sn The reference to a terrible time of trouble (Heb “that day”) is a common shorthand reference in the prophets to “the Day of the Lord.” The “Day of the Lord” refers to a time when God intervenes in judgment against the wicked. The time referent can be either near or far, referring to something as near as the Assyrian threat in the time of Ahaz (Isa 7:18, 20, 21, 23) or as distant as the eschatological battle of God against Gog when he attacks Israel (Ezek 38:14, 18). The judgment can be against Israel’s enemies and result in Israel’s deliverance (Jer 50:30-34). At other times as here the Day of the Lord involves judgment on Israel itself. Here reference is to the judgment that the northern kingdom, Israel, has already experienced (cf., e.g., Jer 3:8) and which the southern kingdom, Judah, is in the process of experiencing and which Jeremiah has lamented over several times and even described in hyperbolic and apocalyptic terms in Jer 4:19-31.

217 tn Heb “It is a time of trouble for Jacob but he will be saved out of it.”

sn Jacob here is figurative for the people descended from him. Moreover the figure moves from Jacob = descendants of Jacob to only a part of those descendants. Not all of his descendants who have experienced and are now experiencing trouble will be saved. Only a remnant (i.e., the good figs, cf., e.g., Jer 23:3; 31:7) will see the good things that the Lord has in store for them (Jer 24:5-6). The bad figs will suffer destruction through war, starvation, and disease (cf., e.g., Jer 24:8-10 among many other references).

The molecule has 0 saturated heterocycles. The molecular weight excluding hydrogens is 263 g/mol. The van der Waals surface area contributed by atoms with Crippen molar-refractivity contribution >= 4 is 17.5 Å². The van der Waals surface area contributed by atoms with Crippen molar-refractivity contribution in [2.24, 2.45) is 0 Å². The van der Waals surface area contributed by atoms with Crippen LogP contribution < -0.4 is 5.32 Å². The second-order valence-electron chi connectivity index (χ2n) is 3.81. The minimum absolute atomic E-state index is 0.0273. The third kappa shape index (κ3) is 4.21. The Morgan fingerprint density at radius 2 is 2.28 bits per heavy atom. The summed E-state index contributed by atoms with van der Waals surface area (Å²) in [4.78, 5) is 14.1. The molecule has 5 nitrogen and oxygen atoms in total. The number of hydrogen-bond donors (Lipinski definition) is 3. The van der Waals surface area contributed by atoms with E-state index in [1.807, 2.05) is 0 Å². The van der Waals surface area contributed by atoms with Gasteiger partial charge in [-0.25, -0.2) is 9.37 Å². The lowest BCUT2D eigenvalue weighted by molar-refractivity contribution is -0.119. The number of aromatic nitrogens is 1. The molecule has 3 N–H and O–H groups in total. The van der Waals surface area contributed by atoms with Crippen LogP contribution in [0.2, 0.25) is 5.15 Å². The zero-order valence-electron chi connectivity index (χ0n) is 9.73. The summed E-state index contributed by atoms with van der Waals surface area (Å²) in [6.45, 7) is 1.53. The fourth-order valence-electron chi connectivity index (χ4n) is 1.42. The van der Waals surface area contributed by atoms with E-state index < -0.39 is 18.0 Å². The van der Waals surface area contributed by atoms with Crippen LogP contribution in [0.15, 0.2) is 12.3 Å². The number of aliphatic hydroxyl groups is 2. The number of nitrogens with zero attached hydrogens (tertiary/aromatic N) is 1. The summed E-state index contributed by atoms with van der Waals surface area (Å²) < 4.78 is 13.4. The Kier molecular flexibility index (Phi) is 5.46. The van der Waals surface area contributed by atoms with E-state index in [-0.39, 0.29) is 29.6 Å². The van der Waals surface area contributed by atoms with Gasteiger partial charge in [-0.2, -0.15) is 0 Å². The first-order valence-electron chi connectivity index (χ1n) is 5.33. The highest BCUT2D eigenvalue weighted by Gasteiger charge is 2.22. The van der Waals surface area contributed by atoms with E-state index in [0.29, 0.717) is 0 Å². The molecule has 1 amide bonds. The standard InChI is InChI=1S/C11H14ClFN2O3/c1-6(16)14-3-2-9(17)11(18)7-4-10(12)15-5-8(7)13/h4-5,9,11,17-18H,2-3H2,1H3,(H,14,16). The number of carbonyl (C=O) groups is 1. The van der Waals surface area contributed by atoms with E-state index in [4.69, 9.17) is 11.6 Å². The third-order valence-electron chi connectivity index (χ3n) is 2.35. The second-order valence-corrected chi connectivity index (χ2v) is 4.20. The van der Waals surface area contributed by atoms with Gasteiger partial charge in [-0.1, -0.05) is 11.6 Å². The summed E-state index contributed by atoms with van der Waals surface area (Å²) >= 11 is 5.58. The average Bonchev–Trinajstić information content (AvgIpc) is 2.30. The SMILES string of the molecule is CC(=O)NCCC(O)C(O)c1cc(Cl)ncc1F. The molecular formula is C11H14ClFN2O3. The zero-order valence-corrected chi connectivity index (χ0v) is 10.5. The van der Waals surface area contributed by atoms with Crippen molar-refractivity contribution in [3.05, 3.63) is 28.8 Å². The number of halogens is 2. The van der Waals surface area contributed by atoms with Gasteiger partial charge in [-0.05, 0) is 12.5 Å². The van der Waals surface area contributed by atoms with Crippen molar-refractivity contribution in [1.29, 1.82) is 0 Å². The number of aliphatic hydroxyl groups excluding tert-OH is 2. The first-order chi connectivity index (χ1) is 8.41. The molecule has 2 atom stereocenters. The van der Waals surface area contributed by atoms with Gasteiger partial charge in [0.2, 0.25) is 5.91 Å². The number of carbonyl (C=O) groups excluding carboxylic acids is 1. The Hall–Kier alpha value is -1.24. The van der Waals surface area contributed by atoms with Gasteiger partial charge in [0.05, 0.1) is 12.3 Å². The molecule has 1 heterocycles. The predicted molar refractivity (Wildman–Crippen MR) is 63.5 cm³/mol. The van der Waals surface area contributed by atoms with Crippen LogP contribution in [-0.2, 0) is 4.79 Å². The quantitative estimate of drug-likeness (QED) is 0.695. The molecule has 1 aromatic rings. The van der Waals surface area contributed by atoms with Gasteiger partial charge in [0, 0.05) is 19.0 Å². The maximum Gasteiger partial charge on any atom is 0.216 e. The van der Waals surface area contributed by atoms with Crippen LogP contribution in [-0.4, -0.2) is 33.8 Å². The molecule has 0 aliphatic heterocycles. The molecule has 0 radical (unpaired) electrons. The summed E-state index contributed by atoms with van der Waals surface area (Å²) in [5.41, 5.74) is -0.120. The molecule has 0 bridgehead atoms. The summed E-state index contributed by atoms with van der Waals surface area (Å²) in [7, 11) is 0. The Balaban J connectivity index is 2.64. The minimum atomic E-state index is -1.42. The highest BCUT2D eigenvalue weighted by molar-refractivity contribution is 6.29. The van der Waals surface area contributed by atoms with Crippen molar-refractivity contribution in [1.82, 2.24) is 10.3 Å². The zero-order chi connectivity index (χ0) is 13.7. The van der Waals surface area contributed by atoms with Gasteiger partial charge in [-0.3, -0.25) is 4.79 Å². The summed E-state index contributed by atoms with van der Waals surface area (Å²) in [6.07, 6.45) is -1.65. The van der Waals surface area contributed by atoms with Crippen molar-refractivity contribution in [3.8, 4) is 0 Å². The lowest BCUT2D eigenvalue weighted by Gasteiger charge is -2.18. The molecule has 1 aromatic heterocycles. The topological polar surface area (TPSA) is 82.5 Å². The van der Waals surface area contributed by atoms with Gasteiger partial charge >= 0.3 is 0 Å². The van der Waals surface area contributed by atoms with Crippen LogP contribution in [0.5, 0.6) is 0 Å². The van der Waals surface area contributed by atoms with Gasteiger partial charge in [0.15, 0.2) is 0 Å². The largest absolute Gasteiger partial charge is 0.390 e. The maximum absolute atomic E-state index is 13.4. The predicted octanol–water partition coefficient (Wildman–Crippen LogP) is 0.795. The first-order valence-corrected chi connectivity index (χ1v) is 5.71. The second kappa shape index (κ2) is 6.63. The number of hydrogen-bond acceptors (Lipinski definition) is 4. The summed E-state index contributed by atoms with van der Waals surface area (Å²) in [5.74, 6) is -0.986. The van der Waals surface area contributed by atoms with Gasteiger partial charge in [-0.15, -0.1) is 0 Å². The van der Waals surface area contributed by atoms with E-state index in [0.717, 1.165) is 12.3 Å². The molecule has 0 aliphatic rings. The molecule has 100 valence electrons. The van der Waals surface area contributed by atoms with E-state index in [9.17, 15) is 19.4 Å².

218 tn Heb “And it shall happen in that day.”

sn The time for them to be rescued (Heb “that day”) is the day of deliverance from the trouble alluded to at the end of the preceding verse, not the day of trouble mentioned at the beginning. Israel (even the good figs) will still need to go through the period of trouble (cf. vv. 10-11).

219 tn Heb “Oracle of Yahweh of armies.” See the study note on 2:19 for explanation of the title for God.

220 tn Heb “I will break his yoke from upon your neck.” For the explanation of the figure see the study note on 27:2. The shift from third person at the end of v. 7 to second person in v. 8c, d and back to third person in v. 8e is typical of Hebrew poetry in the book of Psalms and in the prophetic books (cf., GKC 351 §114.p and compare usage in Deut 32:15; Isa 5:8 listed there). The present translation, like several other modern ones, has typically leveled them to the same person to avoid confusion for modern readers who are not accustomed to this poetic tradition.

sn In the immediate context the reference to the yoke of their servitude to foreign domination (Heb “his yoke”) should be understood as a reference to the yoke of servitude to Nebuchadnezzar which has been referred to often in Jer 27-28 (see, e.g., 27:8, 12; 28:2, 4, 11). The end of that servitude has already been referred to in 25:11-14; 29:11-14. Like many other passages in the OT it has been given a later eschatological reinterpretation in the light of subsequent bondages and lack of complete fulfillment, i.e., of restoration to the land and restoration of the Davidic monarchy.